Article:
Latest Mac malware on the rise, hides in networked printer directory

Apple MacBook

A new variant of Mac malware has been discovered and it is beginning to spread to Apple Macs through the networked printer file directory. The malware is a kind of ‘Backdoor Trojan’ and some sources have named this Trojan ‘Pintsized’. Apple Mac OS X is afflicted by this malware but as of now, the extent of the damage caused is unknown.

A backdoor Trojan, as the name suggests, cleverly enters a machine by pretending to be a legitimate file or program. Once inside, such a Trojan provides an open channel of access to a remote hacker. The hacker then enters and controls the system to cause havoc.

This latest Trojan ‘Pintsized’ stays hidden by disguising itself as a file that is used for networked printers in Mac OS X. The location of the malware has been traced to this particular directory. This tactic conceals the Trojan and makes a monitor think that a printer is seeking access to the network.

Once the Trojan infiltrates a machine it creates a secure connection between the machine and a remote control center. Once a hacker gains remote access, he can collect vital information. He can also direct commands towards the machine and manipulate it to fulfill these commands.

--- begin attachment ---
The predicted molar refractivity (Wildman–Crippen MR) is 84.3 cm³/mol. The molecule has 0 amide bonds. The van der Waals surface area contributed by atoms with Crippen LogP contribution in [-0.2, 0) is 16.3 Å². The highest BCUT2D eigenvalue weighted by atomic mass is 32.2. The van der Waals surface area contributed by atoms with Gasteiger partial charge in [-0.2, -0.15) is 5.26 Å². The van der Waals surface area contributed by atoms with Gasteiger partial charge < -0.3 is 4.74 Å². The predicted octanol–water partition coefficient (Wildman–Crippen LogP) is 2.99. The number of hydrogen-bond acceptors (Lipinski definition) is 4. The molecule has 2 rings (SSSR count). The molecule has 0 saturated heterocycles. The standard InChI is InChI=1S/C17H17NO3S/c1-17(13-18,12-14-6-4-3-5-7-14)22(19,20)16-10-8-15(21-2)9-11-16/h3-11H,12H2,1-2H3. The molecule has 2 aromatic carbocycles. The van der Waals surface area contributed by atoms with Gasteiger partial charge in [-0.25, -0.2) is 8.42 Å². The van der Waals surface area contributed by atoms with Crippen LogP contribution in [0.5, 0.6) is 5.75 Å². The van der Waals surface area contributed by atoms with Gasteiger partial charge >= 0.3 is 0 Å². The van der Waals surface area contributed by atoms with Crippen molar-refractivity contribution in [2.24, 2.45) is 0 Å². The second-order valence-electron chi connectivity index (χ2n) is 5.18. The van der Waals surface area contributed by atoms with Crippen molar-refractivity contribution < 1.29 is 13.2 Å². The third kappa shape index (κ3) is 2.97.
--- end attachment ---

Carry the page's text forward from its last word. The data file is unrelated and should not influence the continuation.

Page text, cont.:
Mac OS X Snow Leopard

Since the connection between the hacker and the machine is encrypted, it becomes very hard for the Trojan to be detected or traced. This encrypted network connection also escapes the detection from Gatekeeper, Apple’s default malware scanner. Gatekeeper prevents the installation of malware on a Mac through a digital signature system.

Since this is a targeted attack where the victim has already been profiled before (like in a watering hole attack), the remote hacker already knows when a machine is compromised. So he directly sends executable commands to the machine rather than receiving notifications to announce that a machine has been infected.

It is believed that this is a targeted attack that may have been potentially dropped by an exploit. Since the target has already been profiled (via a watering hole attack) the controller contacts the machine to perform commands. This is done rather than a notification that reaches the controller to announce that the machine is infected.

We will provide updates about this backdoor Trojan as more information is gathered. We also recommend Quick Heal Total Security for Mac to secure Apple Macs. This security solution for Mac provides real-time threat protection and prevention in a simple manner which does not hamper performance.

Rahul Thadani

Rahul Thadani


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  1. Thanks rahul for updating us with this new malware on MAc